The Dawes Act Started the U.S. Land-Grab of Native Territory

Imperialism worked like this for we Indians: take land. If land can’t be taken or Indians exterminated, reorganize tribes into institutions that serve the empire. Break up commonly owned tribal land and convert it to either private property (allotments for individuals and families or thousands of acres for Alaska Native Corporations) or turn it into public property managed by a tribal bureaucracy. Either way will destroy traditional tribal structures and the disintegration of tribal communities into drug use, alcohol abuse, and crime will soon follow.

The solution is to reverse this trend. Rebuild our traditional tribes, bands and clans. Dispose of imperial institutions on our lands. The United States is already a failed state in much of Indian Country. We need to grow a shadow system of governance, services, economy and defense to replace it.


Indian Country Today

Today, February 8, marks the 125th anniversary of the notorious Dawes Act. This is part one of a three-part series on this devastating bit of legislation. Check back here Thursday, February 10, and Monday, February 14, for parts two and three.

Senator Henry Dawes of Massachusetts (1816–1903) was a firm believer in the civilizing power of private property. He once said that to be civilized one must “wear civilized clothes, cultivate the ground, live in houses, ride in Studebaker wagons, send children to school, drink whiskey [and] own property.”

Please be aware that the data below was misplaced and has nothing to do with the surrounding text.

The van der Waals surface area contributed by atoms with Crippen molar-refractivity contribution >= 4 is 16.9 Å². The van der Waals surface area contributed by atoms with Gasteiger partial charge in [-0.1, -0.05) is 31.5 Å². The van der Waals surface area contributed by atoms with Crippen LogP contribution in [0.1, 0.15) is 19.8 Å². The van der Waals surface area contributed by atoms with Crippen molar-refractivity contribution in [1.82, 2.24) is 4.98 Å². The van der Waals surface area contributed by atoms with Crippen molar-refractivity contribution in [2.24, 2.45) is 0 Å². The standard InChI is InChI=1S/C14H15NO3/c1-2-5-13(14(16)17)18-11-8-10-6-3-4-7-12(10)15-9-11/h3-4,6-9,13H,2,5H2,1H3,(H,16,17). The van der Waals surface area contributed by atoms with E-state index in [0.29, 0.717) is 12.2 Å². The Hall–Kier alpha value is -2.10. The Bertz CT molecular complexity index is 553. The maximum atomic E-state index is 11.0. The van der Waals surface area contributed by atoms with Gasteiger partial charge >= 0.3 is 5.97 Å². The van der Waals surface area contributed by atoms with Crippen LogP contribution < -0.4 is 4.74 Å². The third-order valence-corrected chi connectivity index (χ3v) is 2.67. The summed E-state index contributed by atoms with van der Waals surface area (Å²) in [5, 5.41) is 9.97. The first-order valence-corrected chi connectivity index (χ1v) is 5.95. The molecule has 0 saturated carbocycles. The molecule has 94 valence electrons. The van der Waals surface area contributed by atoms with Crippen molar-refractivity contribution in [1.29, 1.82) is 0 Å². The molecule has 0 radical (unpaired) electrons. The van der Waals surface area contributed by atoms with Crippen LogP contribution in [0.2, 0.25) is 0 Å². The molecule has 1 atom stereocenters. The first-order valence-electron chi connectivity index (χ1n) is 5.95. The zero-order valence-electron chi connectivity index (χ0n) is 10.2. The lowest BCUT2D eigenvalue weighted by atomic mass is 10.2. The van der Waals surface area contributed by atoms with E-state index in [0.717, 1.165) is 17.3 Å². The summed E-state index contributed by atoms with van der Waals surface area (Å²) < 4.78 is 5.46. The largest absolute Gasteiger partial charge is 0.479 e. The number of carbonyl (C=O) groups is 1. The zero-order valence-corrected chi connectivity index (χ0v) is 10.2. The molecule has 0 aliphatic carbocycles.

His faith in that premise was so strong that he sponsored federal legislation in the 1880s to “civilize” Indians by giving them individual allotments of land. The consequences were disastrous. His legislation broke up communally owned tribal land that had guaranteed every tribal member a home and almost destroyed Indian communities, traditions and culture. It dispossessed Indian nations of almost a million acres of the land that had sustained them since time immemorial. It also opened up Indian land for white European settlers eager to fulfill the mandates of Manifest Destiny—a 19th century belief rooted in the Christian Doctrine of Discovery that American citizens had a God-given right (and obligation) to possess all the land between the Atlantic and Pacific oceans.

Read the rest at Indian Country Today

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About Vince

I am a Tlingit, born and raised in Tlingit Country, and a proud member of the Tlingit Nation.
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